N2 - Since many web users have posted their opinions and information without revealing their personal identities (i.e. demographics, social standing, or expertise), anonymity has become a common form of exchanging information in online communities, such as social media, Internet forums, social networks, etc. In the meantime, negative social consequences due to malicious comments or identity deception, have been resulted from anonymous activities in online social community. The current literature has found largely mixed results about the impact of anonymity on group outcomes. In order to clarify mixed results about anonymity in the current literature, this study proposes a new operational definition of anonymity which consists of three dimensions: unlinkability, unobservability, and pseudonymity. The data used in this study was collected from 238 online communities' users through a web-based survey conducted in South Korea. The results show that unlinkability, unobservability and pseudonymity positively influence self-discrepancy, which in turn positively influences the quality and quantity of information sharing.

AB - Since many web users have posted their opinions and information without revealing their personal identities (i.e. demographics, social standing, or expertise), anonymity has become a common form of exchanging information in online communities, such as social media, Internet forums, social networks, etc. In the meantime, negative social consequences due to malicious comments or identity deception, have been resulted from anonymous activities in online social community. The current literature has found largely mixed results about the impact of anonymity on group outcomes. In order to clarify mixed results about anonymity in the current literature, this study proposes a new operational definition of anonymity which consists of three dimensions: unlinkability, unobservability, and pseudonymity. The data used in this study was collected from 238 online communities' users through a web-based survey conducted in South Korea. The results show that unlinkability, unobservability and pseudonymity positively influence self-discrepancy, which in turn positively influences the quality and quantity of information sharing.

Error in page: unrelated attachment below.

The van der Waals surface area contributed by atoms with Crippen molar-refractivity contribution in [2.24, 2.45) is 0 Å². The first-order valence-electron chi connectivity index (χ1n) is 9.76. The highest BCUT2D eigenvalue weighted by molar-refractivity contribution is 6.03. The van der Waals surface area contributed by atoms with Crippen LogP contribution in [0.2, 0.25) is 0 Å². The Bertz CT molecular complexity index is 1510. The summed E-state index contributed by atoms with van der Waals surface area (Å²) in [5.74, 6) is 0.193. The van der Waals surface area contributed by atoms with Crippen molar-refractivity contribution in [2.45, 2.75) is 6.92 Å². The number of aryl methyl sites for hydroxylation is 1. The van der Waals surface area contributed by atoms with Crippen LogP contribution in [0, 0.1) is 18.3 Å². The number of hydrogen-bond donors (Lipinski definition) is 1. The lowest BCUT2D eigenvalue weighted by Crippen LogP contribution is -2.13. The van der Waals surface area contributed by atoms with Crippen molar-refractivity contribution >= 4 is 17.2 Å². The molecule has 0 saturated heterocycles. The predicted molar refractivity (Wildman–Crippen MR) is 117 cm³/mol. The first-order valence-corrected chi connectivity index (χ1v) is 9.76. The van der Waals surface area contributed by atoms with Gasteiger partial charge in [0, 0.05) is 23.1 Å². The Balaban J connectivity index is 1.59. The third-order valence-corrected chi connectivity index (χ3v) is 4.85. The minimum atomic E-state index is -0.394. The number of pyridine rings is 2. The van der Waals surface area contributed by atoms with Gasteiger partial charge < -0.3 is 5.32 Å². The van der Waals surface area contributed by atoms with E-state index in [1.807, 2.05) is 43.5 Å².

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Lee H, Choi J, Kim KK. Impact of anonymity (unlinkability, pseudonymity, unobservability) on information sharing. 2013. Paper presented at 17th Pacific Asia Conference on Information Systems, PACIS 2013, Jeju Island, Korea, Republic of.